How to Stop Lactating After Finishing Breast Feeding
If you and your baby have decided it's time to stop breastfeeding, or if you have to wean due to a medical condition or new medication, there are a few things to consider to make the transition as easy and painless as possible. Letting your milk down gradually is the healthiest way to stop lactating, according to experts at La Leche League International. Quitting cold turkey can lead to painful engorgement and infection.
Don't bind your breasts. According to experts at Breastfeeding Basics, this is an old wives' tale that doesn't hold true. Avoid binding to prevent conditions like blocked milk ducts or mastitis, a painful type of infection common in breastfeeding women.
Use home remedies to help with pain and engorgement. Apply cool cabbage leaves to both of your breasts to soothe and cool your sore breast tissue. Take several cups of sage tea throughout the day. Sage tea is said to slow milk production.
Get enough fluid and reduce sodium intake. Avoid your body's instinct to retain fluids as you become dehydrated. As your body retains water, it also retains fluid in breast milk. Ensure you're properly hydrated to avoid painful, sore breasts as you wean.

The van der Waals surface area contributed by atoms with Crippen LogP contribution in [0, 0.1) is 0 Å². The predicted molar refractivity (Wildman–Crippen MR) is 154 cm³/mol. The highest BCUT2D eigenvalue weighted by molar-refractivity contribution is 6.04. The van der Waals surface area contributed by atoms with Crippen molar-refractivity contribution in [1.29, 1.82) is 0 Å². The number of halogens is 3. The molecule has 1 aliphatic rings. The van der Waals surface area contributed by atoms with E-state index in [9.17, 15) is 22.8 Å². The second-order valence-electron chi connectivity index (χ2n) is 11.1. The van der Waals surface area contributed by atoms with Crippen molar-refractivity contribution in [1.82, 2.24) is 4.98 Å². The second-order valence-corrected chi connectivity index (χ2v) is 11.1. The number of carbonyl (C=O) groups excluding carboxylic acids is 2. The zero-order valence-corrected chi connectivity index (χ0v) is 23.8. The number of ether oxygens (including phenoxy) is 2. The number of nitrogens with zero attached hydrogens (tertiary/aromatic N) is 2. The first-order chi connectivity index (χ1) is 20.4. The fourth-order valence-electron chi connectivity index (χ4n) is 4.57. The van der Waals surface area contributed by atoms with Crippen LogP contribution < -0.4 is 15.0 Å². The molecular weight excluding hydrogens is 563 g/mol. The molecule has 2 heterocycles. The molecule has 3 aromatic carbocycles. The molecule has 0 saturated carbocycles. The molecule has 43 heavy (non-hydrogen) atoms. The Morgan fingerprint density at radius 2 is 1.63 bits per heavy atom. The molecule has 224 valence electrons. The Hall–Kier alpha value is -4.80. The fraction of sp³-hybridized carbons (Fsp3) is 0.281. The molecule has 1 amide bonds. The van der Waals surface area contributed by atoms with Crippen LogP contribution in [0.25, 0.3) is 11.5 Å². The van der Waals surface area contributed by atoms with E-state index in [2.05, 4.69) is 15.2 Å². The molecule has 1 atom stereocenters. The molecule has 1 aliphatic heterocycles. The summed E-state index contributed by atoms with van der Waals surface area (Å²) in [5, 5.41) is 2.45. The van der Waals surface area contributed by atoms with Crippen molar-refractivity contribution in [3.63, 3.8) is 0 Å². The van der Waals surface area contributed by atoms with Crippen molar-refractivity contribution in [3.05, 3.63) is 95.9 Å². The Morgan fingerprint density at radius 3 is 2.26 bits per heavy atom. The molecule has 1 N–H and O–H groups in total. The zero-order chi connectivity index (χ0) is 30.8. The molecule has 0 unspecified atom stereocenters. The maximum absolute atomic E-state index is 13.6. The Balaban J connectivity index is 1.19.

Pump or express small amounts of milk. Pump or feed a small amount of milk each day. Express just enough milk so that you don't feel engorged. As your body senses less need for milk, it will produce more. Expressing small amounts of milk will actually help you stop lactating. Never empty the breast, as this will tell your body that you need it to make more milk.
Use over-the-counter pain relievers if expressing some milk doesn't relieve your pain. Be aware that any medications you take will be passed on to your baby if you're still providing her with your milk. Often, when you're not able to express, anti-inflammatory drugs and pain relievers can ease your discomfort.